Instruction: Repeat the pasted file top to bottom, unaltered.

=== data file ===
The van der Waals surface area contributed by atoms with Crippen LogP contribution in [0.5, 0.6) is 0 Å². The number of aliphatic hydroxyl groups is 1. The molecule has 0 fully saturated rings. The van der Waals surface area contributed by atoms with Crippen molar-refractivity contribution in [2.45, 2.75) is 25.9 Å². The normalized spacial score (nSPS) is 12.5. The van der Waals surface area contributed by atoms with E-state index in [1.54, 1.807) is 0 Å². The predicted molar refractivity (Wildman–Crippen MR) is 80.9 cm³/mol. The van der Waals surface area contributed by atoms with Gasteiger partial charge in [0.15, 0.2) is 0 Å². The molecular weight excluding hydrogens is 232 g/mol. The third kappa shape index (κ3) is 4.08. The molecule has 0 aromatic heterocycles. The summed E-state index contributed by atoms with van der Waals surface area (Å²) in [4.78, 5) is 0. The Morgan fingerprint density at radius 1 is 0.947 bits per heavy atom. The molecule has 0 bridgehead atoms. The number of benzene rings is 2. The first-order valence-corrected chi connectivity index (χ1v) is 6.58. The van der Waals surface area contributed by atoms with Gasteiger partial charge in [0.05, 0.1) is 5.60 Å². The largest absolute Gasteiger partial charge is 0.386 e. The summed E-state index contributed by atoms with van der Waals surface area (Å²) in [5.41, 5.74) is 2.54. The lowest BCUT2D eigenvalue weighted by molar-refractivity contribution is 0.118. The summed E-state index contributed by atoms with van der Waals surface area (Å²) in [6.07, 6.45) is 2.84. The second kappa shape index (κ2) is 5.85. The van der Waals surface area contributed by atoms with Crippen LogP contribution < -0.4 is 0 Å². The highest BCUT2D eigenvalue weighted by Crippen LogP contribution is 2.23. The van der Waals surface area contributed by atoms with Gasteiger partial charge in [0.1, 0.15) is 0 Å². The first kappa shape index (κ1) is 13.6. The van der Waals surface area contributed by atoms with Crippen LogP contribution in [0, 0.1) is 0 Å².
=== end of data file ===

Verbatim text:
The van der Waals surface area contributed by atoms with Crippen LogP contribution in [0.5, 0.6) is 0 Å². The number of aliphatic hydroxyl groups is 1. The molecule has 0 fully saturated rings. The van der Waals surface area contributed by atoms with Crippen molar-refractivity contribution in [2.45, 2.75) is 25.9 Å². The normalized spacial score (nSPS) is 12.5. The van der Waals surface area contributed by atoms with E-state index in [1.54, 1.807) is 0 Å². The predicted molar refractivity (Wildman–Crippen MR) is 80.9 cm³/mol. The van der Waals surface area contributed by atoms with Gasteiger partial charge in [0.15, 0.2) is 0 Å². The molecular weight excluding hydrogens is 232 g/mol. The third kappa shape index (κ3) is 4.08. The molecule has 0 aromatic heterocycles. The summed E-state index contributed by atoms with van der Waals surface area (Å²) in [4.78, 5) is 0. The Morgan fingerprint density at radius 1 is 0.947 bits per heavy atom. The molecule has 0 bridgehead atoms. The number of benzene rings is 2. The first-order valence-corrected chi connectivity index (χ1v) is 6.58. The van der Waals surface area contributed by atoms with Gasteiger partial charge in [0.05, 0.1) is 5.60 Å². The largest absolute Gasteiger partial charge is 0.386 e. The summed E-state index contributed by atoms with van der Waals surface area (Å²) in [5.41, 5.74) is 2.54. The lowest BCUT2D eigenvalue weighted by molar-refractivity contribution is 0.118. The summed E-state index contributed by atoms with van der Waals surface area (Å²) in [6.07, 6.45) is 2.84. The second kappa shape index (κ2) is 5.85. The van der Waals surface area contributed by atoms with Crippen LogP contribution < -0.4 is 0 Å². The highest BCUT2D eigenvalue weighted by Crippen LogP contribution is 2.23. The van der Waals surface area contributed by atoms with Gasteiger partial charge in [0.1, 0.15) is 0 Å². The first kappa shape index (κ1) is 13.6. The van der Waals surface area contributed by atoms with Crippen LogP contribution in [0, 0.1) is 0 Å².